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Administration to announce 'masters' title replacement


By Ivan Hurtado     3/21/17 8:43pm

Dean of Undergraduates John Hutchinson said he will announce his choice of a replacement for the “masters” title by the end of the semester.

On Feb. 7, Rice President David Leebron confirmed the title will be changed, as recommended last semester by the committee of college masters. Following the request, the Student Association Senate surveyed the student body about the potential change.

Hutchinson said he worked with Leebron and Provost Marie Lynn Miranda to reach the decision after considering the student feedback.

“President Leebron, Provost Miranda and I were all impressed with the large number of students in the survey who felt that a change in the title was important for creating an inclusive and welcoming campus,” Hutchinson said.

According to Hutchinson, the lack of any updates since Feb. 7 is reflective of the administration’s deliberations before choosing an appropriate new title for the position.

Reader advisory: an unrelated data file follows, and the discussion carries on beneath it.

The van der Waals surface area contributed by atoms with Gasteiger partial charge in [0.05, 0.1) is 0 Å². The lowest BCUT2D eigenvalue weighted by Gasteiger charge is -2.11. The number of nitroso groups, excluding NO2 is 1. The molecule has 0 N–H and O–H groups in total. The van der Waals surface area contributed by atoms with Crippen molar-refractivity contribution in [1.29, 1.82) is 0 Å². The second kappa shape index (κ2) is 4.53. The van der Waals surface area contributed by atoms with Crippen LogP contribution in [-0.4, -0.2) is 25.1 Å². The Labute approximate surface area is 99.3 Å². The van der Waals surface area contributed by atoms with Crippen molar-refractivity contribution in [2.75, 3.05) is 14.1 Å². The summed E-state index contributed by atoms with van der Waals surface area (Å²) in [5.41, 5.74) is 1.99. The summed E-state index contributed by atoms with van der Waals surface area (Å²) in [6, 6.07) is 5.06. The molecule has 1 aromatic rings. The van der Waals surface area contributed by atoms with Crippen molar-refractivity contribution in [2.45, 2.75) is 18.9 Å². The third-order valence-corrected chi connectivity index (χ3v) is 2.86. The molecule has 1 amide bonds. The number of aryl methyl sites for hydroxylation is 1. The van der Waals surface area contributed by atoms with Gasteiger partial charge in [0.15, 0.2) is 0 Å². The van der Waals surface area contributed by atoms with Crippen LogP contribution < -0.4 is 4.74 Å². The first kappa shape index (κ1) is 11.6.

“I think the relative slowness on which we have converged on a new title is reflective of the input we got from the student body about the meaning of the title and the importance of the title and what kind of consideration should go into identifying the title,” Hutchinson said.

Baker College master Ivo Jan van der Werff said the issue of the title change does not warrant further input from the masters.

“I think the feeling is, as this has been discussed at great length, that Hutchinson will speak for us all,” van der Werff said.

McMurtry College sophomore Paul Onyali, who authored an opinion piece last semester in the Thresher criticizing what he said was the Rice community’s fixation on a trivial issue, said he felt the administration has taken appropriate steps to address concerns from the Rice community.

“Whether or not I agree with the steps that they’re taking, they’re responding to the concerns that people had rather than tabling it,” Onyali said.

Rose Kantorcyzk, a Lovett College freshman, said she wonders whether the new title for masters will be embraced, but believes the change is needed.

“[Hutchinson] should be careful about choosing a new name — I’m worried it might not catch on because ‘masters’ is so pervasive in our language on campus,” Kantorcyzk said. “It doesn’t harm anyone to change it, so if some people find it objectionable, there’s no reason not to.”

Hutchinson said the Rice community can expect the issue to be completely resolved by the end of this semester with a new title that more accurately reflects the role of college masters.

An earlier version of this article posted online misstated the author of the piece. It is Ivan Hurtado, not Cameron Wallace.

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